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News: Evolutionary biology
Schematic Describing the Method of Detecting Allele-Specific Expression Neanderthal-Introgressed Haplotypes. Image Credit: Cell.
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by Archaeology Newsroom

Neanderthal DNA is linked to traits of modern man

Confirming our ancestors' genetic contribution

Although tens of thousands of years have passed since the Neanderthals lived on the Earth, their genes are still affecting our DNA, a new study has confirmed.

So far the impact of the Neanderthals’ genetic contribution to our DNA had remained uncertain, but according to a new study researchers have established that Neanderthal DNA sequences still influence our gene expression. It is very likely that these sequences also contribute to traits such as our height, or our susceptibility to diseases or conditions such as schizophrenia or lupus.

Previous studies had already found that Neanderthal genes were associated with traits such as fat metabolism, depression and lupus risk, and skin and blood conditions. But researchers were not able to identify the mechanism behind the correlations. Although they extracted and sequenced DNA from fossils, it hasn’t been possible to do so with RNA. Therefore they haven’t been able to define whether Neanderthal genes functioned in a different way than ours.

In the new study, published in Cell on 23 February, researchers have performed tests to seek people who carried both Neanderthal and modern human versions of genes. The analyses of RNA sequences has been carried out in a dataset called the Genotype-Tissue Expression (GTEx) Project. They have been thus able to identify people who have inherited both Neanderthal and modern day human versions of the same genes, called alleles.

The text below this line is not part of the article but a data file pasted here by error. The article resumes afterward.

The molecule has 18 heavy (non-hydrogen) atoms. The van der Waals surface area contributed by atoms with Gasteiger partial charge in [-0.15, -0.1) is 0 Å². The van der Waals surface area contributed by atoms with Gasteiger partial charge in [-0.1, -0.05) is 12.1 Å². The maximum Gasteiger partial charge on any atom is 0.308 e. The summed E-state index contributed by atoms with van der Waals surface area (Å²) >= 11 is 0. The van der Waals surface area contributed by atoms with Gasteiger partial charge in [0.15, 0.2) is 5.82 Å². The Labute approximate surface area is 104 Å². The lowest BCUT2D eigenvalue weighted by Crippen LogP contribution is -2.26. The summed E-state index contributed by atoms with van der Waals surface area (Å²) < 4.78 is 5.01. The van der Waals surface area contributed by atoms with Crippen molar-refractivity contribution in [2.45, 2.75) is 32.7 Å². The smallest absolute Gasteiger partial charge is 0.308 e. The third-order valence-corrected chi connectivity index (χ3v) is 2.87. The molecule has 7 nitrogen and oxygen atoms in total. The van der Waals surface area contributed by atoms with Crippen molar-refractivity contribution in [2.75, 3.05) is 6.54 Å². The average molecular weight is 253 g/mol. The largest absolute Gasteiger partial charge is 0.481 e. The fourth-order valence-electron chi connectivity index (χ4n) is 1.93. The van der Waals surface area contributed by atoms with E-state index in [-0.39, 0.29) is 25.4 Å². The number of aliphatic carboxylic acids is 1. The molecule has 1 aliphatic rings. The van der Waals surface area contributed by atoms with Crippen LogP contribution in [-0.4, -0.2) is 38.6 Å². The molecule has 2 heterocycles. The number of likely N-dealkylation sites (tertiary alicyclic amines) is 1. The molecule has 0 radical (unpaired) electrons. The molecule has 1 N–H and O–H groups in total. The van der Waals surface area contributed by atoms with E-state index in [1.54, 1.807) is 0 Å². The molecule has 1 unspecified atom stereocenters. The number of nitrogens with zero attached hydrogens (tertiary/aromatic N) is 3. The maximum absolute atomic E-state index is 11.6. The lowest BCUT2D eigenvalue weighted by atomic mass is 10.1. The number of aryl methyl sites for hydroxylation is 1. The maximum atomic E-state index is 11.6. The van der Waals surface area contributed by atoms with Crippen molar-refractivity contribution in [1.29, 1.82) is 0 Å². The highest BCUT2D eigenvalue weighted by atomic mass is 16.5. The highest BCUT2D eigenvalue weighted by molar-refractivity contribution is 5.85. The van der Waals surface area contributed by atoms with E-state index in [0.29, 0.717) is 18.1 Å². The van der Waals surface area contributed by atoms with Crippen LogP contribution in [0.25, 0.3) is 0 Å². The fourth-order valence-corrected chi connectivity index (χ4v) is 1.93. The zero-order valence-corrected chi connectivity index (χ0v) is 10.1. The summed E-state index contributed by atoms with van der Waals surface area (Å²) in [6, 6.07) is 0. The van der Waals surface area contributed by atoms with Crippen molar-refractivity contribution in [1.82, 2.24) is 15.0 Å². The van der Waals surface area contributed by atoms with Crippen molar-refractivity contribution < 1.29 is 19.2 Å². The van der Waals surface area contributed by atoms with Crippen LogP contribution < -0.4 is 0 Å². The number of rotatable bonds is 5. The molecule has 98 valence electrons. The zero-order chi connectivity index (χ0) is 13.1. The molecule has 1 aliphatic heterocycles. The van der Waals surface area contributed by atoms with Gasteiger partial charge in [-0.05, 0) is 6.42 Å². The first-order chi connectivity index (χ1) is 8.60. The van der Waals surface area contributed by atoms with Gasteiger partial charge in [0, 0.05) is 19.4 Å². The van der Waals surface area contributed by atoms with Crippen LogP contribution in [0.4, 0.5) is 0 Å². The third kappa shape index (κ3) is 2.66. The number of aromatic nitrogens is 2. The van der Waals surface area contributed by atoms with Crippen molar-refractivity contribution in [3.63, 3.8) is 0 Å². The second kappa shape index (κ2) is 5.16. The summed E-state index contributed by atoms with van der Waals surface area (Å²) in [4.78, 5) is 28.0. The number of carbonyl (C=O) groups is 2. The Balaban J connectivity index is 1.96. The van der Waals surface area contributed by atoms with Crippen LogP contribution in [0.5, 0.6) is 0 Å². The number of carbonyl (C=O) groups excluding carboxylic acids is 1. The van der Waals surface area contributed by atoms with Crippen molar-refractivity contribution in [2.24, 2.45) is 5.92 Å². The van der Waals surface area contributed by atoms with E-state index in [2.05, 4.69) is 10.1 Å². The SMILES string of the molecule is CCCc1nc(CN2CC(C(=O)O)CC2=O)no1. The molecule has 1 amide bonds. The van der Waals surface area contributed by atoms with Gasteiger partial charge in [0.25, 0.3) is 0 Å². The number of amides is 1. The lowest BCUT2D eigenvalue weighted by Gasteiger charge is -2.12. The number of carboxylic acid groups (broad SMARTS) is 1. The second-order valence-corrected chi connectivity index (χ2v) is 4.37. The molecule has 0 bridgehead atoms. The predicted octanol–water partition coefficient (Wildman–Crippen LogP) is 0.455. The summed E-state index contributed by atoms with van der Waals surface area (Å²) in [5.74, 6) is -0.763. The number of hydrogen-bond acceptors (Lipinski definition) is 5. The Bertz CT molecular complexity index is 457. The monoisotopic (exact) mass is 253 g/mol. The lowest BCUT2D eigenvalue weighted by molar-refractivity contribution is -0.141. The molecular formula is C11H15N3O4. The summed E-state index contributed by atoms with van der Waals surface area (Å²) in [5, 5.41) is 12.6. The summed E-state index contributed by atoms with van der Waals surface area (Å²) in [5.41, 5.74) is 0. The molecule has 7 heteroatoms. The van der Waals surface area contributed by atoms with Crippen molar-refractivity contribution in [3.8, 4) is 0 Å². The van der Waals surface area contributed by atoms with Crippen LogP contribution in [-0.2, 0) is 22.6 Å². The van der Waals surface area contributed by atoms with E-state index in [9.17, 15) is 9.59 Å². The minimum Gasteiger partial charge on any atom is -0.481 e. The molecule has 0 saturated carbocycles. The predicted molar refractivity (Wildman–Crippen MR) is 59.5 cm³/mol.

A member of the team, postdoctoral researcher Rajiv McCoy, says that for about 25% of the sites they tested there has been a difference in expression between the Neanderthal and the modern human allele. In the case of Neanderthals, expression of alleles was quite low in the brain and testes, indicating that these tissues evolved more rapidly. Another gene, however, ADAMTSL3, which is thought to decrease the risk of schizophrenia or influencing height, seems to remain influenced by Neanderthal DNA.

Geneticist Joshua Akey from the University of Washington, a member of the team who carried out the research and published the study, says that hybridization between modern humans and Neanderthals has increased genomic complexity, and that our ancestors’ DNA is still influencing gene expression today.

Of course, more research is needed to establish the exact correlations and associations described in the study, but what is clearly demonstrated is that Neanderthal-inherited sequences still have significant impacts on gene expression today.

NOTES